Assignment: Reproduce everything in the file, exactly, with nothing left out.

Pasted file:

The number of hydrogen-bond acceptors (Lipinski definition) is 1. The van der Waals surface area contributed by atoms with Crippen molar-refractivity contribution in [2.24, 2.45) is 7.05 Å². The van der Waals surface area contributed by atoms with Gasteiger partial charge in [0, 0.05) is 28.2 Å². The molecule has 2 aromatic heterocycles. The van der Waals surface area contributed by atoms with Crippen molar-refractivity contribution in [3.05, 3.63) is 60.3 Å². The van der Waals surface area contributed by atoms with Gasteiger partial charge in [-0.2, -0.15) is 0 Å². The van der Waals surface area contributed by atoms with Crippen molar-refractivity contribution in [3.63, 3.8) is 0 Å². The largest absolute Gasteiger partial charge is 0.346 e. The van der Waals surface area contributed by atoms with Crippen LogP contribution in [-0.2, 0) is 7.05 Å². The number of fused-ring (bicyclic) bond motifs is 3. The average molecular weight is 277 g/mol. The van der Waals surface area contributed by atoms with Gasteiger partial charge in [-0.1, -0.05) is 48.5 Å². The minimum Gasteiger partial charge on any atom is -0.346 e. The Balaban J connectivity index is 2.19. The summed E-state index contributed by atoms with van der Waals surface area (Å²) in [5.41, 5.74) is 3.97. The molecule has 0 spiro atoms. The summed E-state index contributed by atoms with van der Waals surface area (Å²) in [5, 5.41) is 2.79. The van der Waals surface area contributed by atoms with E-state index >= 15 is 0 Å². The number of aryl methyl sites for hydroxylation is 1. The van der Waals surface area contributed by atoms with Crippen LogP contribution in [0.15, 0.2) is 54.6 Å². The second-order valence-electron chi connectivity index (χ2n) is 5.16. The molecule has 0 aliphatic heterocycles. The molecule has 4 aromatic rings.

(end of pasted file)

The number of hydrogen-bond acceptors (Lipinski definition) is 1. The van der Waals surface area contributed by atoms with Crippen molar-refractivity contribution in [2.24, 2.45) is 7.05 Å². The van der Waals surface area contributed by atoms with Gasteiger partial charge in [0, 0.05) is 28.2 Å². The molecule has 2 aromatic heterocycles. The van der Waals surface area contributed by atoms with Crippen molar-refractivity contribution in [3.05, 3.63) is 60.3 Å². The van der Waals surface area contributed by atoms with Gasteiger partial charge in [-0.2, -0.15) is 0 Å². The van der Waals surface area contributed by atoms with Crippen molar-refractivity contribution in [3.63, 3.8) is 0 Å². The largest absolute Gasteiger partial charge is 0.346 e. The van der Waals surface area contributed by atoms with Crippen LogP contribution in [-0.2, 0) is 7.05 Å². The number of fused-ring (bicyclic) bond motifs is 3. The average molecular weight is 277 g/mol. The van der Waals surface area contributed by atoms with Gasteiger partial charge in [-0.1, -0.05) is 48.5 Å². The minimum Gasteiger partial charge on any atom is -0.346 e. The Balaban J connectivity index is 2.19. The summed E-state index contributed by atoms with van der Waals surface area (Å²) in [5.41, 5.74) is 3.97. The molecule has 0 spiro atoms. The summed E-state index contributed by atoms with van der Waals surface area (Å²) in [5, 5.41) is 2.79. The van der Waals surface area contributed by atoms with E-state index >= 15 is 0 Å². The number of aryl methyl sites for hydroxylation is 1. The van der Waals surface area contributed by atoms with Crippen LogP contribution in [0.15, 0.2) is 54.6 Å². The second-order valence-electron chi connectivity index (χ2n) is 5.16. The molecule has 0 aliphatic heterocycles. The molecule has 4 aromatic rings.